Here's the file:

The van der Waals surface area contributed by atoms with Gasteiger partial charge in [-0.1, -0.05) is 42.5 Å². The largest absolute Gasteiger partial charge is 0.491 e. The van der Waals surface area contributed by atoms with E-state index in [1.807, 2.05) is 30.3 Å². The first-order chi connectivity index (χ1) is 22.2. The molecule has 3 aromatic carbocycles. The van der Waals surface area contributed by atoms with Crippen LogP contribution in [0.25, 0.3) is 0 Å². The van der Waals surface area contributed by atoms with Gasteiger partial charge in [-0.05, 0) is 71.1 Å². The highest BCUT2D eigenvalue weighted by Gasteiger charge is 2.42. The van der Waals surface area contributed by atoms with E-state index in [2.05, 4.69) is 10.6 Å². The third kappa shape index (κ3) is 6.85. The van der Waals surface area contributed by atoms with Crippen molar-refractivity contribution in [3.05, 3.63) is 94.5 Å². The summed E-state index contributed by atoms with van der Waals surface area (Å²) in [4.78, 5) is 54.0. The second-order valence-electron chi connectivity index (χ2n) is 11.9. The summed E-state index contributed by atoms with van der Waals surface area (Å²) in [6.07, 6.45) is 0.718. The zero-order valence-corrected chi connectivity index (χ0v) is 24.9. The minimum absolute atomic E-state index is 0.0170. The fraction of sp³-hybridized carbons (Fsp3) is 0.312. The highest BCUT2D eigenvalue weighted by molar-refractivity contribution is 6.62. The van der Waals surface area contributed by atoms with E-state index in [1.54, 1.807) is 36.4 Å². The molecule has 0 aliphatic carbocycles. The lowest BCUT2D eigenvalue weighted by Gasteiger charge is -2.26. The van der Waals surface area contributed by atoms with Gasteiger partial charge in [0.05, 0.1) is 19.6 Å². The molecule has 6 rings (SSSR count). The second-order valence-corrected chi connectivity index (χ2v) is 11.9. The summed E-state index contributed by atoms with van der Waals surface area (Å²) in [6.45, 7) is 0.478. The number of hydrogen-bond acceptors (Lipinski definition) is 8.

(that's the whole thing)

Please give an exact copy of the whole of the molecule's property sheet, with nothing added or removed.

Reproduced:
The van der Waals surface area contributed by atoms with Gasteiger partial charge in [-0.1, -0.05) is 42.5 Å². The largest absolute Gasteiger partial charge is 0.491 e. The van der Waals surface area contributed by atoms with E-state index in [1.807, 2.05) is 30.3 Å². The first-order chi connectivity index (χ1) is 22.2. The molecule has 3 aromatic carbocycles. The van der Waals surface area contributed by atoms with Crippen LogP contribution in [0.25, 0.3) is 0 Å². The van der Waals surface area contributed by atoms with Gasteiger partial charge in [-0.05, 0) is 71.1 Å². The highest BCUT2D eigenvalue weighted by Gasteiger charge is 2.42. The van der Waals surface area contributed by atoms with E-state index in [2.05, 4.69) is 10.6 Å². The third kappa shape index (κ3) is 6.85. The van der Waals surface area contributed by atoms with Crippen molar-refractivity contribution in [3.05, 3.63) is 94.5 Å². The summed E-state index contributed by atoms with van der Waals surface area (Å²) in [4.78, 5) is 54.0. The second-order valence-electron chi connectivity index (χ2n) is 11.9. The summed E-state index contributed by atoms with van der Waals surface area (Å²) in [6.07, 6.45) is 0.718. The zero-order valence-corrected chi connectivity index (χ0v) is 24.9. The minimum absolute atomic E-state index is 0.0170. The fraction of sp³-hybridized carbons (Fsp3) is 0.312. The highest BCUT2D eigenvalue weighted by molar-refractivity contribution is 6.62. The van der Waals surface area contributed by atoms with E-state index in [1.54, 1.807) is 36.4 Å². The molecule has 0 aliphatic carbocycles. The lowest BCUT2D eigenvalue weighted by Gasteiger charge is -2.26. The van der Waals surface area contributed by atoms with Gasteiger partial charge in [0.05, 0.1) is 19.6 Å². The molecule has 6 rings (SSSR count). The second-order valence-corrected chi connectivity index (χ2v) is 11.9. The summed E-state index contributed by atoms with van der Waals surface area (Å²) in [6.45, 7) is 0.478. The number of hydrogen-bond acceptors (Lipinski definition) is 8.